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An amorphous health blob

When I try to explain what it’s like to deal with the HSE, I say it’s like jelly. There’s no noticeable impact and no apparent response.

So when the head of the HSE recently called the organisation “an amorphous blob”, I cheered. He’s talking my language. And he says there’s no plan. I agree.

In the same Sunday Business Post article, a senior nurse in St Vincent’s University Hospital, Dublin, described the devastating impact on (large) St Vincent’s from closing (small) Loughlinstown’s emergency department (ED). I recognise this too. That’s how the mid-west hospitals went from being a useful network to the current mayhem.

It all goes back to the 2002 election.

Before the election, there was the Health Strategy. Remember that? Following national consultation, a blueprint for health was drawn-up, with more beds and staff. But after the election, we got the Health Reform Programme instead.

The Brennan Report resulted in a new consultant contract. The Prospectus Report gave us the HSE. And Hanly described centralisation into a small number of very large hospitals.

There were tax-breaks for lots of (rather small) private hospitals and a plan for 10 co-located private hospitals.

I really like Nenagh Hospital, the staff and the patients, but I’m sorry, I can’t do it any more. I can’t change me any further

Fast-forward to 2011. The new Government abolished the co-location plan and said they would get rid of the HSE. Instead, there’d be universal health insurance (UHI).

Now that’s gone too. I’m glad. UHI was only a funding mechanism, and a privatised one too, without any benefit to patients.

 But the HSE is still there. And centralisation continues.

I find that centralisation always underestimates the workload of the smaller units. The plans assume that small hospitals treat low volumes of minor cases. Not so.

For example, at the time of the Hanly report, half of all medical admissions used to be to the smaller hospitals. In the mid-west, of 16,000 medical admissions each year, half were to Ennis, Nenagh and St John’s hospitals and half to the regional centre in Limerick.

Following centralisation, most medical admissions are now in larger hospitals, but they’re on trolleys in EDs. And they’re not counted as admissions, not HiPE coded and not funded.  I’ve watched it happen in Nenagh, as services were centralised. I used to say, “When surgery goes, I go”. I didn’t think I could look after medical patients without surgeons, because clinical problems are so intertwined. But when it happened, I didn’t go. Instead, I changed my work practice.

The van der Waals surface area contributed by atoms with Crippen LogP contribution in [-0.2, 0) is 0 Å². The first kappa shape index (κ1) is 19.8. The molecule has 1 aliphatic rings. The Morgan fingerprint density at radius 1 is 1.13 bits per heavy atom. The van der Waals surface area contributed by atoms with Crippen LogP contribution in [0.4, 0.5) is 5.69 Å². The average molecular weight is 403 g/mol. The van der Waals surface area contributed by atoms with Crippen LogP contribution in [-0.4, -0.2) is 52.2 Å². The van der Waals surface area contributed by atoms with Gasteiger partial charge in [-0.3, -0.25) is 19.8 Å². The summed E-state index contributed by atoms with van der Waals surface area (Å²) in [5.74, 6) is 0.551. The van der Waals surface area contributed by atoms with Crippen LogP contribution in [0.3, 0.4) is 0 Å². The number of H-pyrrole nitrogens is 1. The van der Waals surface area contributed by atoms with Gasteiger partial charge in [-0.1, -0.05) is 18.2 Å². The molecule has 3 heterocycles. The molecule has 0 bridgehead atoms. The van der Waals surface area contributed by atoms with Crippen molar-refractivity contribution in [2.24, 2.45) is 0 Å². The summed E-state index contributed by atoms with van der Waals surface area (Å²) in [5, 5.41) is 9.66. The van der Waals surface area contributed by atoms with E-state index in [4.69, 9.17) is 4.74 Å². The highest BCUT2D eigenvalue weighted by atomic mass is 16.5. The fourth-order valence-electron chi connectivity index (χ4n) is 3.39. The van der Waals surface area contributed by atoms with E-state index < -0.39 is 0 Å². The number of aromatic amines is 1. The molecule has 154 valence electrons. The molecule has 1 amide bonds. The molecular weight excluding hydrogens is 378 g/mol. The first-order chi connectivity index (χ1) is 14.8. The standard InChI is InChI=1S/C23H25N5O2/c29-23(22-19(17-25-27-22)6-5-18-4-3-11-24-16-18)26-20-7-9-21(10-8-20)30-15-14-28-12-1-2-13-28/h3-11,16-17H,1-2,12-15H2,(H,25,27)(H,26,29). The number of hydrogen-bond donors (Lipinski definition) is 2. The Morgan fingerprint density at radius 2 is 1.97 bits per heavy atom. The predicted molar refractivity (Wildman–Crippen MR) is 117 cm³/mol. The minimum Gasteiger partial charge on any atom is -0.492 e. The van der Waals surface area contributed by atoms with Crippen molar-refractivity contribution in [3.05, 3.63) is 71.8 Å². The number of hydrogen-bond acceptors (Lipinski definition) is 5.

If a medical case had any ‘surgical’ aspect, transfer to Limerick. At first it was difficult, calling an ambulance because of a failed bladder catheter. But we had to, so I got over it. 

We also became more selective. Patients who might need surgical team advice were not admitted in Nenagh.

Then the coronary care unit (CCU) closed. We used to support University Hospital Limerick (UHL) by taking patients following cath lab procedures. That stopped when the last CCU bed shut. But so did a whole lot more.

Hospitals like Nenagh stay safe by using CCU for a wide range of situations; not just cardiac problems, but acute cases such as grand mal seizures or difficult sepsis. The patient could move back to the ward after a few hours, or be stabilised for transfer to another hospital. Without close nursing observation from trained CCU nurses and monitors, we had to totally change our work practices.

Now if fast atrial fibrillation does not settle quickly, transfer to UHL. A grand mal seizure means call 999. And we became very cautious, and refused a lot of patients.

But Limerick did not get extra wards, so the patients end up on trolleys in the ED. It’s sad for Nenagh but it’s a tragedy for Limerick.

Then the on-call lab was centralised. That created a new risk profile. It can take hours to find that an urgent blood sample is haemolysed, and must be repeated. Lab results don’t reach the patient anymore; they sit unnoticed on the computer.

I no longer know how to select patients in order to stay safe. Whatever I do, I’ll be wrong. The blood test won’t happen or I’ll miss the results. I’ll make mistakes. When I try to explain, I find I’m talking to good people who are extremely busy. But the HSE is an amorphous blob, so nothing happens.

I really like Nenagh Hospital, the staff and the patients, but I’m sorry, I can’t do it any more. I can’t change me any further.

This year will soon bring another election, another government. They’ll need a new plan for health. Now where is that old Health Strategy?

  1. John Williams on January 8, 2016 at 10:20 am

    For years Christine has been a voice crying in the wilderness. Politicians are just not serious about health. Wasn’t it Brian Cowan who called the Dept of Health, Angola and couldn’t wait to get out of it.Varadker is good at PR but I bet he hopes to get a different portfolio after the election. Christine OMalley is right about small hospitals. The centralisation of hospitals into ‘centres of excellence’ is a joke if it were not so serious. Put pressure on your canvassing TDs and would-be TDs to put a proper health service top of the agenda for the next government.

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